Tuesday 7 February 2012

SAP, Integration and Star Trek: the future is now

I commented ranted on an SDN post yesterday. Submitting it failed, and I lost the +/- 500 words. A bit more miffed after that, I wrote the comment anew in Notepad, and copy/pasted that - it worked.
I got a few reactions, some of which inviting me to post on the topic on SDN via a blog post in stead of just a (lengthy) comment. While I appreciate the invite, I'll just do it here for now

Let me explain about Integration first. I'll keep it short, but if you like the long version, there's my free eBook on Enterprise Integration

Enterprise Application Integration is about getting information from one container into another, across frontiers of time and space. As Star-Treky as this may sound, it is much simpler and involves a lot less Tech, if any - but the journey is equally exciting. I have been practising Integration for over 15 years now and call me a bore but I would love to do it for yet another 15 years, and then some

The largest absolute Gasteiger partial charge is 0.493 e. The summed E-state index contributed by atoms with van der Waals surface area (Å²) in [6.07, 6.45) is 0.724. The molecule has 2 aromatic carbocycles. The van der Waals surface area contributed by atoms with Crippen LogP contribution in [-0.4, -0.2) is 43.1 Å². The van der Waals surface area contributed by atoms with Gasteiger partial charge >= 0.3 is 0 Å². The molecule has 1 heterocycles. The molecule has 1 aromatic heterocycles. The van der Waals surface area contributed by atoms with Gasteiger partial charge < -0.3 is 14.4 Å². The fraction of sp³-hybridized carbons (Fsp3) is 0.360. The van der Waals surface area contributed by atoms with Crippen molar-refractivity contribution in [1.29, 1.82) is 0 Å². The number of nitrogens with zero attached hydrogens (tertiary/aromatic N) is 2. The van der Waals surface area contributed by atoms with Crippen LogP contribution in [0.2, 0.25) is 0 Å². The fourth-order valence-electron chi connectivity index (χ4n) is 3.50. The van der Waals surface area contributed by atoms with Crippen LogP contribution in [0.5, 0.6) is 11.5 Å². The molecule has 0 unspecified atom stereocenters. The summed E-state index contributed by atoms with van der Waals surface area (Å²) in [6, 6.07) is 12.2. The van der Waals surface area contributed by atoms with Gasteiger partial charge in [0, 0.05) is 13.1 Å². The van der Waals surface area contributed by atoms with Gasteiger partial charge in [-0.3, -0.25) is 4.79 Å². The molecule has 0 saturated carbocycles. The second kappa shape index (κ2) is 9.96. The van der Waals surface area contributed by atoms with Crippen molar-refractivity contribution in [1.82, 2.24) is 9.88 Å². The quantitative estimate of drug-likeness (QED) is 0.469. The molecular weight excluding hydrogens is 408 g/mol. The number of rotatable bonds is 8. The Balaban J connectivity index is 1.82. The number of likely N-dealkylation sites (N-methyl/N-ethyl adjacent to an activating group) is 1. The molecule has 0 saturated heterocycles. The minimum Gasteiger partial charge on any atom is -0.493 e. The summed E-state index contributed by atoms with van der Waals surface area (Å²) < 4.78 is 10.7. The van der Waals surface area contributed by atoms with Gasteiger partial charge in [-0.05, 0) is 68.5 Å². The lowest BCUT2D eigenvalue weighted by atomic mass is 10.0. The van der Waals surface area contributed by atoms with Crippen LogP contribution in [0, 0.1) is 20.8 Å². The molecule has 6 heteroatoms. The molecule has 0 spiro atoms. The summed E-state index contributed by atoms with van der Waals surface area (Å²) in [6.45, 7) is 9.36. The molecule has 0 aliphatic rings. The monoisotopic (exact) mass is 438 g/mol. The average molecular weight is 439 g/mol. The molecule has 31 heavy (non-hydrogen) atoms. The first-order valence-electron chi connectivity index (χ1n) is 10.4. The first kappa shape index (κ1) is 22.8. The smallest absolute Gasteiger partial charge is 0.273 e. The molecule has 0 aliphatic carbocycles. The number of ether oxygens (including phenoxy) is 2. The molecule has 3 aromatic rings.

The starship Enterprise has as a mission "to boldly go where no man has gone before" - and that is exactly the goal to have in mind. Integration is a necessary evil, and a means at best: certainly not a goal

The starship Enterprise (Enterprise from now on, not to be confused with my usual word for fat-bottomed multinationals, thank you) is a vessel, which can carry people, packages, other spaceships, fighters, humans and droids or androids alike: it can encompass pretty much everything.
In Integration terms, the Enterprise is the envelope that can carry messages and their cargo. All kinds of messages: old-fashioned, current, brand-new, and even unknown. EDIFACT, X12, SWIFT, SEPA, HL7, XML, JSON, CSV, flat file - some of these are related, similar or even identical; but the Envelope can carry them all.
This Envelope makes everything transparent for headquarters: they just deal with the many starships there are, and address them in a uniform way, because they are uniform. This way, the universal diversity that lies underneath is hidden to the business. Headquarters simply exchanges business information between itself and the starships, and that's the end to that